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3 Ways the SECURE Act Will Help You Partner with a Financial Planner

As an accounting professional, you're always looking for ways to attract new clients and expand your service offerings. Have you considered partnering with a financial planner to discuss the SECURE Act? Here are three ways you might do that.

Mar 16th 2020
President Perceptive Business Solutions Inc.
Columnist
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SECURE Act
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“What should I be doing differently?” After filing their taxes, many Americans ask their accountant this question. People’s lives are also touched by others who help them handle their money, like financial planners, insurance agents, bankers and financial advisors. Now for the difference: As an accounting professional, you are most qualified to offer that advice. Many within the professions just mentioned are prohibited by their firms from offering accounting advice. Do you see the opportunity?

Let’s focus on financial planners.  It’s one of several professions seeking to demonstrate the value they deliver to clients for the fees they pay. They also want to add additional clients. Public seminars, webinars, executive conference calls, podcasts and client events are a few ways they share information with clients.

How do financial professionals get clients to show up? By providing something that people must learn about, yet would need to pay a price to gain the information otherwise. Put another way, if learning how the SECURE Act relates to them requires meeting with their accountant and paying for their time, a seminar where an accountant shares the answers for free sounds very attractive. The financial planner has the clients. They need a knowledgeable accountant who will speak for free. This could be you.

How to Make This Happen: Method 1

First, you need to understand the SECURE Act. Assemble two short talks, 15 and 30 minutes each. They should explain the provisions relating to the average taxpayer. 

You know financial planners; you might even have a referral relationship. If they also manage money, your office and theirs might be in touch for client year-end tax statements. Let them know there’s a need for people to learn about the provisions of the SECURE Act by giving a presentation. If they want to collaborate, you are available. They cover the meeting expenses. You are the guest speaker.

If they host periodic client events, this is an ideal fit. You are showcased as a subject matter expert and get exposure to their clients. If the financial planner doesn’t provide accounting services, everyone in the audience is a potential prospect. You aren’t selling. You are coming across as smart and reachable. People will have questions.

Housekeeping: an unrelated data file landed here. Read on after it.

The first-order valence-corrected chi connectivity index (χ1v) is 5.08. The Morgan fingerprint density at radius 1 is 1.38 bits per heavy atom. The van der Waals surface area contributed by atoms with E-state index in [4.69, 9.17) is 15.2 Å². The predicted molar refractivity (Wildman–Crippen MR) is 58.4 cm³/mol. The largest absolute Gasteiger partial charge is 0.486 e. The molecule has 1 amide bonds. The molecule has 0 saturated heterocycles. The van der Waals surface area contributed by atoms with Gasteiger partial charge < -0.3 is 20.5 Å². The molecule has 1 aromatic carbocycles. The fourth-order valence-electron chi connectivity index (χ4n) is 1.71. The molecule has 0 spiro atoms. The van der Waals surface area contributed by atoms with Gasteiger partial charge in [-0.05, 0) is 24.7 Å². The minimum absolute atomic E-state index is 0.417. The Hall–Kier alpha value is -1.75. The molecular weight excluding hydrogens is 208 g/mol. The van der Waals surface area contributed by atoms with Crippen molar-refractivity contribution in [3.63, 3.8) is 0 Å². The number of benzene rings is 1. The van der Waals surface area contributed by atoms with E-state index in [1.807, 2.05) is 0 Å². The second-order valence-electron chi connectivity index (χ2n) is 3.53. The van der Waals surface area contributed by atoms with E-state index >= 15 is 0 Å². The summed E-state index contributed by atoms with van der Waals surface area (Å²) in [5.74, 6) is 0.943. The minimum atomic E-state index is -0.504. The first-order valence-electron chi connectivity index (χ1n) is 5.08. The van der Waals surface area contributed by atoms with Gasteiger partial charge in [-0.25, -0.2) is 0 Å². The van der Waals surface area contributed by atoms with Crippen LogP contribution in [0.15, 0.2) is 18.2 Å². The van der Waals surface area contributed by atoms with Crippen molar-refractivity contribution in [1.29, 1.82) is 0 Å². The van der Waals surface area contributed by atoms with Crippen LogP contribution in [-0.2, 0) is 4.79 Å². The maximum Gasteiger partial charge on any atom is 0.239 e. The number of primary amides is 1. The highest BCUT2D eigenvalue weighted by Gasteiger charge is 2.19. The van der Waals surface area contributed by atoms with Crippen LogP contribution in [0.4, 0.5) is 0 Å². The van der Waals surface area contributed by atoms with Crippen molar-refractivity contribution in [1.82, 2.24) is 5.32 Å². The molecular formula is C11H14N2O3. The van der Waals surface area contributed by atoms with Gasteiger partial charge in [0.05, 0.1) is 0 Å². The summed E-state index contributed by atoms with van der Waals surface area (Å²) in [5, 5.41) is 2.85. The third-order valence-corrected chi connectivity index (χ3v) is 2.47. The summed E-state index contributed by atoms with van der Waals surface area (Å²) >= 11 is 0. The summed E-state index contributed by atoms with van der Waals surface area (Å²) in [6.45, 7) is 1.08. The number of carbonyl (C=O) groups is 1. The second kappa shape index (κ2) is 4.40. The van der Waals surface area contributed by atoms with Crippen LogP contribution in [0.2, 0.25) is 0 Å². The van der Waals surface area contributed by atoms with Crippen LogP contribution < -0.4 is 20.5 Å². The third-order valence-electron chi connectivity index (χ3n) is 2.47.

Method 2

You can take this strategy in a different direction. You have clients needing to learn about the SECURE Act. Some might not be happy with their financial planner or advisor. It’s easiest to tell 50 people the SECURE Act story at once vs. explaining it 50 times. Now, you can talk to that financial planner and suggest a shared event. You each fill half the room, covering half the costs. You'll both get the chance to get up and speak.

Method 3

You belong to the Chamber of Commerce, which as lots of small business owners, gig employees, and consultants. According to the Society for Human Resource Management (SHRM), the SECURE Act provides several incentives for small businesses. The SHRM indicates these include:

  • Increased business tax credit for plan startup costs
  • $ 500 tax credit (3 years) for plans adding auto enrollment of new hires
  • Simplifying rules and notice requirements for safe harbor 401(k) plans
  • Extension of the time period for companies to adopt new plans
  • Consolidated form 5500, reducing administrations costs with increased penalties for failing to file

Small business owners need to understand these changes. They may have accountants, but if they belong to the chamber, they are often involved in educational activities. Preparing a short, lively presentation and making yourself available to the Chamber could fill a room. This last strategy doesn’t involve financial planners, but it uses the same logic.

Your professional credentials and fiduciary standing make you the ideal person to impart this information.

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